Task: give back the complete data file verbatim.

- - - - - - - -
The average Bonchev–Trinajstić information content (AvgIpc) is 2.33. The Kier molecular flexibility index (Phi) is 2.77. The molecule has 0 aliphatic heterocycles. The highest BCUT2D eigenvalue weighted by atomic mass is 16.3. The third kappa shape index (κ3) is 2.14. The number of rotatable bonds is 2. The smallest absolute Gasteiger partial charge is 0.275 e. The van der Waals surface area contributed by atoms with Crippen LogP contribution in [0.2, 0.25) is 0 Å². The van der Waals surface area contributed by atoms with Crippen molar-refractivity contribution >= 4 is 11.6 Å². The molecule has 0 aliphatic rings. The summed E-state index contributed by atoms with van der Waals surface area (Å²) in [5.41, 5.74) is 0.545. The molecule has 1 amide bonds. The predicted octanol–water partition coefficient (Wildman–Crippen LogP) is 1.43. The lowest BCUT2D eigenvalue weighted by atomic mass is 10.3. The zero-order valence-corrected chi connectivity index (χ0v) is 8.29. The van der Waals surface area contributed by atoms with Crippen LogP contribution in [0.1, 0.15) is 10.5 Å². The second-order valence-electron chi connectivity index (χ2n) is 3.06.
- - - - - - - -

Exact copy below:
The average Bonchev–Trinajstić information content (AvgIpc) is 2.33. The Kier molecular flexibility index (Phi) is 2.77. The molecule has 0 aliphatic heterocycles. The highest BCUT2D eigenvalue weighted by atomic mass is 16.3. The third kappa shape index (κ3) is 2.14. The number of rotatable bonds is 2. The smallest absolute Gasteiger partial charge is 0.275 e. The van der Waals surface area contributed by atoms with Crippen LogP contribution in [0.2, 0.25) is 0 Å². The van der Waals surface area contributed by atoms with Crippen molar-refractivity contribution >= 4 is 11.6 Å². The molecule has 0 aliphatic rings. The summed E-state index contributed by atoms with van der Waals surface area (Å²) in [5.41, 5.74) is 0.545. The molecule has 1 amide bonds. The predicted octanol–water partition coefficient (Wildman–Crippen LogP) is 1.43. The lowest BCUT2D eigenvalue weighted by atomic mass is 10.3. The zero-order valence-corrected chi connectivity index (χ0v) is 8.29. The van der Waals surface area contributed by atoms with Crippen LogP contribution in [0.1, 0.15) is 10.5 Å². The second-order valence-electron chi connectivity index (χ2n) is 3.06.